Patients undergoing treatment for mesothelioma can be evaluated using AI as part of a prototype imaging system that might revolutionize the way patients with the condition are cared for. The researchers investigated the viability of a technique for automatically identifying mesothelioma tumors and their borders on CT scans, a process known as image segmentation. Subsequent phase-two funding has enabled the construction of a prototype algorithm that does this using a trained AI system. This breakthrough opens the door for an AI system that might significantly increase the efficiency of clinical trials as well as the precision and reliability of assessments of treatment response in the clinic.

The effectively optimized AI program might possibly find mesothelioma on a CT scan and estimate its volume, enabling comparison with earlier measurements and reducing the cost of clinical trials in the process. An important step in developing this system is the training procedure, which requires that a human “draw around” all regions of mesothelioma on each CT image to teach the AI what this looks like. Phase one revealed that this procedure, known as ground truth generation, required the expertise of a mesothelioma clinician with extensive knowledge of mesothelioma images and the anatomy of the chest because it proved to be extremely difficult for an imaging technician to carry out successfully.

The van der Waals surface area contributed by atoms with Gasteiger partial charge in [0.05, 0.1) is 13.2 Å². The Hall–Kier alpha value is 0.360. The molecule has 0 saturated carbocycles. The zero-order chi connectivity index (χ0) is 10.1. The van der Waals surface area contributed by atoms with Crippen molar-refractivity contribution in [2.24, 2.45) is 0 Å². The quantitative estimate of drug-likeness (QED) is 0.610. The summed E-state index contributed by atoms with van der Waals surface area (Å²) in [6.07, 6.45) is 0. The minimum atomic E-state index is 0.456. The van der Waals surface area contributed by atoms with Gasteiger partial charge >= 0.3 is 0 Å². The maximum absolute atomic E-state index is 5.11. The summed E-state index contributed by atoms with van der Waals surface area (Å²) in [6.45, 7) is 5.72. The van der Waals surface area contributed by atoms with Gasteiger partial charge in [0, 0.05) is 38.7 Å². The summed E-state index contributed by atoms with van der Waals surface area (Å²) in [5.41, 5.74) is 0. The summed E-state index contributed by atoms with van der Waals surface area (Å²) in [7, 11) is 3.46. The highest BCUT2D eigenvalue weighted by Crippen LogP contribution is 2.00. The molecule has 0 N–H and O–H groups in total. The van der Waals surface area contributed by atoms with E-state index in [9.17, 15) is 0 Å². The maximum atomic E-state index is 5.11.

At the moment, the length of survival following diagnosis is bleak, as the vast majority of people with malignant pleural mesothelioma is diagnosed at an advanced stage. Treatment options for mesothelioma including chemotherapy, radiation, and surgery, are limited, and clinical trials are critical for the development of new, more-effective treatments. This AI system will enable clinical trials of novel medicines to be conducted more quickly since it will be more efficient at recognizing mesothelioma on CT images.

Integration of AI Technology in Cancer Care Could Improve the Quality of Life

Treatment-related issues are common in cancer patients, resulting in a worse quality of life, a shorter survival time, and an overuse of emergency department and hospital services. AI may potentially have use in the treatment of cancer patients who are experiencing adverse effects as a result of their treatments.

Chemotherapy regimens may be improved by using AI to manage the use of drugs and predict their tolerance. AI can assist physicians in making the best treatment decisions, reduce unnecessary procedures, and help oncologists improve cancer treatment regimens for their patients. In the field of cancer chemotherapy, AI focuses on the interactions between medications and patients. Among AI's most important achievements in this field are the management of chemotherapy medicine usage, the prediction of drug tolerance, and the optimization of chemotherapy regimens.

About the Author(s)

Jonathan Sharp

Chief Financial Officer, Environmental Litigation Group, P.C.

Jonathan Sharp is the Chief Financial Officer at Environmental Litigation Group, P.C., a law firm located in Birmingham, AL, which specializes in litigation on behalf of individuals harmed by defective products, asbestos exposure, paraquat exposure, toxins at military bases, and PFAS contamination from the use of AFFF.